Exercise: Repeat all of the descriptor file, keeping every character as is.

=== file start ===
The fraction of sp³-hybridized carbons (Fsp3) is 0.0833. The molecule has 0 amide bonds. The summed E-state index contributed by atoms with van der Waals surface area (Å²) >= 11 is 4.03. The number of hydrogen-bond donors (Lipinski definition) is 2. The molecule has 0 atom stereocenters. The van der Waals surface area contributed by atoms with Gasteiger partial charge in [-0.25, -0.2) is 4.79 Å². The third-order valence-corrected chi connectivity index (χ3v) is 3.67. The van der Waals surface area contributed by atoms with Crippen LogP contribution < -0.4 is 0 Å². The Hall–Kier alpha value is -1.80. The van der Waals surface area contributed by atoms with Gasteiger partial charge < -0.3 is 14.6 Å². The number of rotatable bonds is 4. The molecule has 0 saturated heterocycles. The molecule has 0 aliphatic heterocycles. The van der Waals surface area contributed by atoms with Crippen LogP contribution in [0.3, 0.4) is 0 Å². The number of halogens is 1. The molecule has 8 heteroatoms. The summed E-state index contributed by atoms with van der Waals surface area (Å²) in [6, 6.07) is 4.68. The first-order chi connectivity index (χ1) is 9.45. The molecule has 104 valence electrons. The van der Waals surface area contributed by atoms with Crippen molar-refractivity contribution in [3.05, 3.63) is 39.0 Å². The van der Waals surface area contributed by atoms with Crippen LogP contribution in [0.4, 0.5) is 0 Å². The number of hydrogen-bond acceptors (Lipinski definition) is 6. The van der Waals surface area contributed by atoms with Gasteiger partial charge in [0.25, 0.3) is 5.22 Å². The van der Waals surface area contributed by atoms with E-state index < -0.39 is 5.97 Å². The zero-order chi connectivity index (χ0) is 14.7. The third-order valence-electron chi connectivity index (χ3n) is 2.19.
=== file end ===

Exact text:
The fraction of sp³-hybridized carbons (Fsp3) is 0.0833. The molecule has 0 amide bonds. The summed E-state index contributed by atoms with van der Waals surface area (Å²) >= 11 is 4.03. The number of hydrogen-bond donors (Lipinski definition) is 2. The molecule has 0 atom stereocenters. The van der Waals surface area contributed by atoms with Gasteiger partial charge in [-0.25, -0.2) is 4.79 Å². The third-order valence-corrected chi connectivity index (χ3v) is 3.67. The van der Waals surface area contributed by atoms with Crippen LogP contribution < -0.4 is 0 Å². The Hall–Kier alpha value is -1.80. The van der Waals surface area contributed by atoms with Gasteiger partial charge < -0.3 is 14.6 Å². The number of rotatable bonds is 4. The molecule has 0 saturated heterocycles. The molecule has 0 aliphatic heterocycles. The van der Waals surface area contributed by atoms with Crippen LogP contribution in [0.3, 0.4) is 0 Å². The number of halogens is 1. The molecule has 8 heteroatoms. The summed E-state index contributed by atoms with van der Waals surface area (Å²) in [6, 6.07) is 4.68. The first-order chi connectivity index (χ1) is 9.45. The molecule has 104 valence electrons. The van der Waals surface area contributed by atoms with Crippen molar-refractivity contribution in [3.05, 3.63) is 39.0 Å². The van der Waals surface area contributed by atoms with Crippen LogP contribution in [0.4, 0.5) is 0 Å². The number of hydrogen-bond acceptors (Lipinski definition) is 6. The van der Waals surface area contributed by atoms with Gasteiger partial charge in [0.25, 0.3) is 5.22 Å². The van der Waals surface area contributed by atoms with E-state index < -0.39 is 5.97 Å². The zero-order chi connectivity index (χ0) is 14.7. The third-order valence-electron chi connectivity index (χ3n) is 2.19.